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Fact is I'm not sure that I like to work, period.


You don't work because you love doing it. Some people eventually find their way into something challenging that they like, but most people were not made for a 9-5. But what happens if you meet a woman, and want to get married and start a family? I'm guessing you may want a few more dollars in the bank, and I'm guessing you'll wish you didnt spend a few years in Alaska "finding yourself."

Money gives you the freedom to adjust your life plan as your priorities change. Don't plan around a minimalist lifestyle when your priorities can easily change.
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Old 11-05-2012, 11:07 AM   #55
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Originally Posted by wsmurdoch View Post
Denefi,

I don’t check into this board often anymore, so I just discovered your 10/29 post. Our situation long ago was similar to yours, and while I can’t tell you what to do, I can tell you what my wife and I have done.


We both graduated from college in ’73; me with a BS in chemical engineering, she with a BA in English. I went to work in the chemical arm of Kodak. She first taught school then became an insurance agent. We both enjoyed hiking in the nearby mountains and bought our first sailboat (a 14’ Flying Fish) when we bought our house in ’75. Pre-kids (and for some time after) we talked about chunking it all and going hiking or sailing. In preparation we lived below our means and stuck money away whenever we could. At age 29 we had our first of daughter, work was fun, I got my masters degree, my USCG six pack, and we kept saving. We bought a Tanzer 22 and a used Blazer to tow it, kept the boat on a nearby lake, and vacationed on the NC or VA coasts. I spent time as an Appalachian Trail Maintenance Team member and later as leader. We had a second daughter, added onto the house, and continued to put money away. In ’90 I took a foreign assignment in England for eighteen months that grew to five years giving us a chance to see Europe and broadening the kids' horizons (and ours). At age 43 we returned to the US where my wife picked up a job with a different agency and I came back to a company that had changed and where I had lost my contacts. I thought about leaving, but stayed for the money, for the kids, and because the lakes and AT were here. We continued to travel with the Tanzer on the coast down to Florida and down the Tennessee River from Knoxville to the Ohio River. Ten years later the total kitty had grown to the place that 4% would replace my salary less the expenses that were work related. My wife retired to manage our first daughter’s wedding, and I retired a year later when I was offered a year’s pay to retire with benefits. That was 2004. We bought a Pacific Seacraft 34, berthed it in NC, and began splitting our time between home in Tennessee and afloat on that sailboat. The first two years we made trips into the Chesapeake Bay for a couple of months each. the third year we toured the coasts of North and South Carolina for two months. We have gone to the Bahamas each of the last five years leaving in January and returning in June. I still do AT maintenance work and have section hiked in 75 to 150 mile trips from Springer Mountain to Williamstown, MA. Both daughters are married with children (two for one and three for the other). One daughter is a nurse practitioner and the other works for a major newspaper. My wife knits, reads, volunteers, and is on the board of the local Imagination Library. We still have the two smaller sailboats (and the ’78 Blazer which still runs). We won the local sail club’s Commodore’s Cup race this year picking up our trophy last night at the annual meeting.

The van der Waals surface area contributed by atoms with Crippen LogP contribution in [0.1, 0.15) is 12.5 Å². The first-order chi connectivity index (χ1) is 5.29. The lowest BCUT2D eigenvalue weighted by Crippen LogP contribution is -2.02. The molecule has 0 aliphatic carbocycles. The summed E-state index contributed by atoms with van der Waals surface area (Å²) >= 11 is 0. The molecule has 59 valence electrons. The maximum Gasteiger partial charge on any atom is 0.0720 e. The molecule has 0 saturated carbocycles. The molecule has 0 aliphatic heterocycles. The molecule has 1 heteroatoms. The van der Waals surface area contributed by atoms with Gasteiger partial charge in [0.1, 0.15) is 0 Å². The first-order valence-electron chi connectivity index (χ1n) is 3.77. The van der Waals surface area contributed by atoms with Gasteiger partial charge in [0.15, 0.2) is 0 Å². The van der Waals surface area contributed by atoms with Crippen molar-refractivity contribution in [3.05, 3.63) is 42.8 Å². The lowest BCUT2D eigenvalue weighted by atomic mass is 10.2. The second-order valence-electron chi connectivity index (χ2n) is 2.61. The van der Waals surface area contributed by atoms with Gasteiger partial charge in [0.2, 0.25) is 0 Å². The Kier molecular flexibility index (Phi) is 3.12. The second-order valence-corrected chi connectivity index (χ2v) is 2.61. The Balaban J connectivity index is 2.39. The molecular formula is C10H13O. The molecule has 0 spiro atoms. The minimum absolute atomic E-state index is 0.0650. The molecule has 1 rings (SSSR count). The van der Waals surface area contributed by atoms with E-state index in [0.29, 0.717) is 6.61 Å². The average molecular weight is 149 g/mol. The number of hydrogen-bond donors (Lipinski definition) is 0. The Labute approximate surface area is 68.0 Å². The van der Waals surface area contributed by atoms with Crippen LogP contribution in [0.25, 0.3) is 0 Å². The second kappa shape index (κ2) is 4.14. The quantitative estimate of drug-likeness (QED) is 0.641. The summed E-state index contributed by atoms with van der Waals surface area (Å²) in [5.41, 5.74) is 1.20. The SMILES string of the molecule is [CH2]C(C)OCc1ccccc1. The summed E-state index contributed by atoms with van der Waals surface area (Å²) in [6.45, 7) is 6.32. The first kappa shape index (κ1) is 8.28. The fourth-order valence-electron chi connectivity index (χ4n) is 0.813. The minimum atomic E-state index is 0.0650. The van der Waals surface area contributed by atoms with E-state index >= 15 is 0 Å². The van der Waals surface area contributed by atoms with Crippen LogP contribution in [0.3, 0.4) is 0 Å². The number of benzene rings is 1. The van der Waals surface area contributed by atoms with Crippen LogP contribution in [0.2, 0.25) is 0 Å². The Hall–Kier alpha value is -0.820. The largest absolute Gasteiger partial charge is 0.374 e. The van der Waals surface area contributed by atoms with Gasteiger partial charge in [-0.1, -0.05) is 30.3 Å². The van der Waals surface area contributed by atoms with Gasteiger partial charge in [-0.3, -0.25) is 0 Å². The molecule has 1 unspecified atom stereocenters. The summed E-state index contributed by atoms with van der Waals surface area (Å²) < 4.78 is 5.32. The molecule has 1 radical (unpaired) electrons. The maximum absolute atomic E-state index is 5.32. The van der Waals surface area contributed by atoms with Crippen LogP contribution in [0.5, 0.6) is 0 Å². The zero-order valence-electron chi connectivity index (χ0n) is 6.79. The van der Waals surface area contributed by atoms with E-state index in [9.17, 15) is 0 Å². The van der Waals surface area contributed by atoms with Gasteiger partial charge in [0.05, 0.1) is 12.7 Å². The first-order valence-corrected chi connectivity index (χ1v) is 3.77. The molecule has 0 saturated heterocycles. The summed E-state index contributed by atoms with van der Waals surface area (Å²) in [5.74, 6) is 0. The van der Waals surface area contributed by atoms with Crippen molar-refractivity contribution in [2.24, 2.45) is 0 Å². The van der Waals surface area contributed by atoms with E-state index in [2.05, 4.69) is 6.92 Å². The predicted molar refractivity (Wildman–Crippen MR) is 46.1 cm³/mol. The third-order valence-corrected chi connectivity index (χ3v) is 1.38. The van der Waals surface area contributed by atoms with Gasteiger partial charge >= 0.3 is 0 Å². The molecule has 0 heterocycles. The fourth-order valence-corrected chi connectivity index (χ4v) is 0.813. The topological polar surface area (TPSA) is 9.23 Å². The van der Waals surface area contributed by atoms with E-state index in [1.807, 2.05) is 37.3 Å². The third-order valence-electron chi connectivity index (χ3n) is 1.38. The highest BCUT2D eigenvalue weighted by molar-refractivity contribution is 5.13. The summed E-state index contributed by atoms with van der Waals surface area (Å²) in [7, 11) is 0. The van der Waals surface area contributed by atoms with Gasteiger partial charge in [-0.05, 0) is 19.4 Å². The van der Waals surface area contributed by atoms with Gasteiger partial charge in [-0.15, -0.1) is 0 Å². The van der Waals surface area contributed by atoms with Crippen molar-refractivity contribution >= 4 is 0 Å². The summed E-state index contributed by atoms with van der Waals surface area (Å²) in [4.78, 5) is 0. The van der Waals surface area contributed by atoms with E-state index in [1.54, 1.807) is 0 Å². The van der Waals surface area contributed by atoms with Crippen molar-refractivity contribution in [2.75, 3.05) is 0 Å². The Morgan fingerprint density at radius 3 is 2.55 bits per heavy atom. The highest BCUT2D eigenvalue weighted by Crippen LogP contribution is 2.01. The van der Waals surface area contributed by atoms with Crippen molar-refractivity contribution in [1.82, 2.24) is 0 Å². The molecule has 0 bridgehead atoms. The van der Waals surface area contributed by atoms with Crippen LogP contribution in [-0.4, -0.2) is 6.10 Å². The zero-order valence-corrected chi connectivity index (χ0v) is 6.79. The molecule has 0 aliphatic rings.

Although it has had its ups and downs, it has not been a bad life. Having a dream drove us to put money away from the beginning. Having the savings gave us the flexibility to leave work behind after the kids were on their own.

Bill
(The address of my wife's sailing blog is in my profile, just click on my name to the left.)
What, to busy to visit the forum?